Rupture process of the 2010 Mw 7.8 Mentawai tsunami earthquake from joint inversion of near-field hr-GPS and teleseismic body wave recordings constrained by tsunami observations

TitleRupture process of the 2010 Mw 7.8 Mentawai tsunami earthquake from joint inversion of near-field hr-GPS and teleseismic body wave recordings constrained by tsunami observations
Publication TypeJournal Article
Year of Publication2014
AuthorsYue H, Lay T, Rivera L, Bai Y, Yamazaki Y, Cheung K F, Hill EM, Sieh KE, Kongko W, Muhari A
JournalJournal of Geophysical Research: Solid Earth
Volume119
Issue7
Pagination5574–5593
Date Published07/2014
Abstract

The 25 October 2010 Mentawai tsunami earthquake (Mw 7.8) ruptured the shallow portion of the Sunda megathrust seaward of the Mentawai Islands, offshore of Sumatra, Indonesia, generating a strong tsunami that took 509 lives. The rupture zone was updip of those of the 12 September 2007 Mw 8.5 and 7.9 underthrusting earthquakes. High-rate (1 s sampling) GPS instruments of the Sumatra GPS Array network deployed on the Mentawai Islands and Sumatra mainland recorded time-varying and static ground displacements at epicentral distances from 49 to 322 km. Azimuthally distributed tsunami recordings from two deepwater sensors and two tide gauges that have local high-resolution bathymetric information provide additional constraints on the source process. Finite-fault rupture models, obtained by joint inversion of the high-rate (hr)-GPS time series and numerous teleseismic broadband P and S wave seismograms together with iterative forward modeling of the tsunami recordings, indicate rupture propagation ~50 km up dip and ~100 km northwest along strike from the hypocenter, with a rupture velocity of ~1.8 km/s. Subregions with large slip extend from 7 to 10 km depth ~80 km northwest from the hypocenter with a maximum slip of 8 m and from ~5 km depth to beneath thin horizontal sedimentary layers beyond the prism deformation front for ~100 km along strike, with a localized region having >15 m of slip. The seismic moment is 7.2 × 1020 N m. The rupture model indicates that local heterogeneities in the shallow megathrust can accumulate strain that allows some regions near the toe of accretionary prisms to fail in tsunami earthquakes.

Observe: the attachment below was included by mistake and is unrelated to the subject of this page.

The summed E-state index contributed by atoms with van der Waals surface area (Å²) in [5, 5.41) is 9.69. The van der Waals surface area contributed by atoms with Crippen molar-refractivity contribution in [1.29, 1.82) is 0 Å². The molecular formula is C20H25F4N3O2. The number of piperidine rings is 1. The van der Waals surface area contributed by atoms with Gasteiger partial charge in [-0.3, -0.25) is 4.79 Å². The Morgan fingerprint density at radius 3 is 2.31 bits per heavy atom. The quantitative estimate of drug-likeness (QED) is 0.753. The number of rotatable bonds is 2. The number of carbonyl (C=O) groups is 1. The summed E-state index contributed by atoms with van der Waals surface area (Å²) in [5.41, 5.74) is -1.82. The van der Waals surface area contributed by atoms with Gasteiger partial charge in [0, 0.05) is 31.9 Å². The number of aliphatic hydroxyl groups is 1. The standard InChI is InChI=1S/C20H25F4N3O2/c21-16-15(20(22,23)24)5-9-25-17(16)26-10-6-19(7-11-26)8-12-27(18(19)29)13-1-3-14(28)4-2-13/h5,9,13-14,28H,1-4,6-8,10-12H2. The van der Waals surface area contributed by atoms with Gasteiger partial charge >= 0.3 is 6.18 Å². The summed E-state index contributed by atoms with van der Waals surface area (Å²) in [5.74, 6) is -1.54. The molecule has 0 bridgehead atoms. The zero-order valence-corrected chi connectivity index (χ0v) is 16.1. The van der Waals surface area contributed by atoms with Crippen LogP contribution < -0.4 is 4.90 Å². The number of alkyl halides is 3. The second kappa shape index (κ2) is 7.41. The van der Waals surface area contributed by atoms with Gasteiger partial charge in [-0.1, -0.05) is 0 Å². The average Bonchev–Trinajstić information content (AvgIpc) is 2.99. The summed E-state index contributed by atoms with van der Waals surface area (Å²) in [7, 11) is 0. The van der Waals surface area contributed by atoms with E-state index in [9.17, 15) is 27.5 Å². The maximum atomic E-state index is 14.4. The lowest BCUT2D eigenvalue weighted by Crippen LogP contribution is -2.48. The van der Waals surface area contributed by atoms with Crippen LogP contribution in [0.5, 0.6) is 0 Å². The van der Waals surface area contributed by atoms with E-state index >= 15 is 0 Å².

DOI10.1002/2014JB011082